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Last Updated:2/19/10


The International Forum for Democratic Studiesat at
the National Endowment for Democracy

cordially invites you to a luncheon presentation entitled

How to Bring a Dictator to Justice:
The Successful Extradition of Alberto Fujimori


Antonio Maldonado
Reagan-Fascell Democracy Fellow

with comments by

Cynthia McClintock
George Washington University


Jo-Marie Burt
George Mason University

moderated by

Diego Abente
International Forum for Democratic Studies

Thursday, June 18, 2009

12:00–2:00 p.m.
(Lunch served 12:00–12:15 p.m.)

1025 F Street, N.W., Suite 800
Washington, DC 20004
Tel.: 202-378-9681

RSVP (acceptances only) with name and affiliation by Tuesday, June 16

by email to

The recent conviction and sentencing of former Peruvian president Alberto Fujimori have been widely applauded as a remarkable achievement in transitional justice. Thorough, transparent, and impartial, this historic trial marks the first instance of a national court bringing an elected head of state to justice. Much of the success of the trial proceedings relied on groundwork and actions initiated by the Ad Hoc Solicitor’s Office, established in 2000 by the Peruvian government to build criminal cases against Fujimori and his associates. In his role as Ad Hoc Solicitor, Mr. Antonio Maldonado capitalized on Fujimori’s ill-considered decision to travel to Chile in 2005 and led efforts to marshal evidence and extradite the former president. Critical to the success of the extradition was the use of the precedent-setting “autor mediato” (indirect-author) theory, a legal instrument which held Fujimori criminally liable for human rights violations committed by his network. In his presentation, Mr. Maldonado will explain the extradition process and examine the significance of this paradigmatic example of international cooperation in the pursuit of justice. His presentation will be followed by comments by Dr. Cynthia McClintock and Dr. Jo-Marie Burt and will be moderated by Dr. Diego Abente Brun.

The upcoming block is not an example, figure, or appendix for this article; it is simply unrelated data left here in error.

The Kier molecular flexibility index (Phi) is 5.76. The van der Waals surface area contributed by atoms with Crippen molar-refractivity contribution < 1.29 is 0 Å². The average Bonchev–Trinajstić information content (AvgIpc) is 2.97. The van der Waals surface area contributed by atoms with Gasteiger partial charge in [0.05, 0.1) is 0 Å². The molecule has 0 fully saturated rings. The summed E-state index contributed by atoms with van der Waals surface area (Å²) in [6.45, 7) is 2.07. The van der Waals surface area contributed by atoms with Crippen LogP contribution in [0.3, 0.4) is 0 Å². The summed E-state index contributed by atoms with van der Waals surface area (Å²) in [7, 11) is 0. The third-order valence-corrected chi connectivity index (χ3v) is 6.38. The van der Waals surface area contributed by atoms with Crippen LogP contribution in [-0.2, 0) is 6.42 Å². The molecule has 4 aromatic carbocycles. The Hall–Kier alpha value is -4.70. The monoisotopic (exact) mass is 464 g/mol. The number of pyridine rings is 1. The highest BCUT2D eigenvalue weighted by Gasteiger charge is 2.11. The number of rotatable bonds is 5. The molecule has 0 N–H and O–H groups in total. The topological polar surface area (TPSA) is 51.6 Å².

Mr. Antonio Maldonado is an independent human rights lawyer with extensive experience in cases of anticorruption, human rights violations, international humanitarian law, and international criminal law. Most recently, he was an International Legal Officer with the International Commission Against Impunity in Guatemala (CICIG). From 2004 to 2006, he successfully represented the Peruvian government as the Anti-corruption Ad Hoc Solicitor in criminal cases against Peru’s former president, Alberto Fujimori, and the former head of Peru’s National Intelligence Service, Vladimiro Montesinos, who are believed to be responsible for a number of criminal activities, including human rights abuses, bribery, and other transgressions. Mr. Maldonado has also served as a consultant and advisor to the United Nations High Commissioner for Human Rights, the United States Agency for International Development, the United Nations Mission for the Verification of Human Rights in Guatemala, and the International Human Rights Law Group, among others. During his fellowship, Mr. Maldonado is tracing the incidence of political and economic corruption over the last three decades in Peru, with a focus on the methods and strategies used to bring Alberto Fujimori and other corrupt officials to justice. Cynthia McClintock is professor of political science and international affairs at George Washington University and director of GWU’s Latin American and Hemispheric Studies Program. Jo-Marie Burt teaches politics at George Mason University and was recently an accredited international observer to the Fujimori trial for the Washington Office on Latin America (WOLA).

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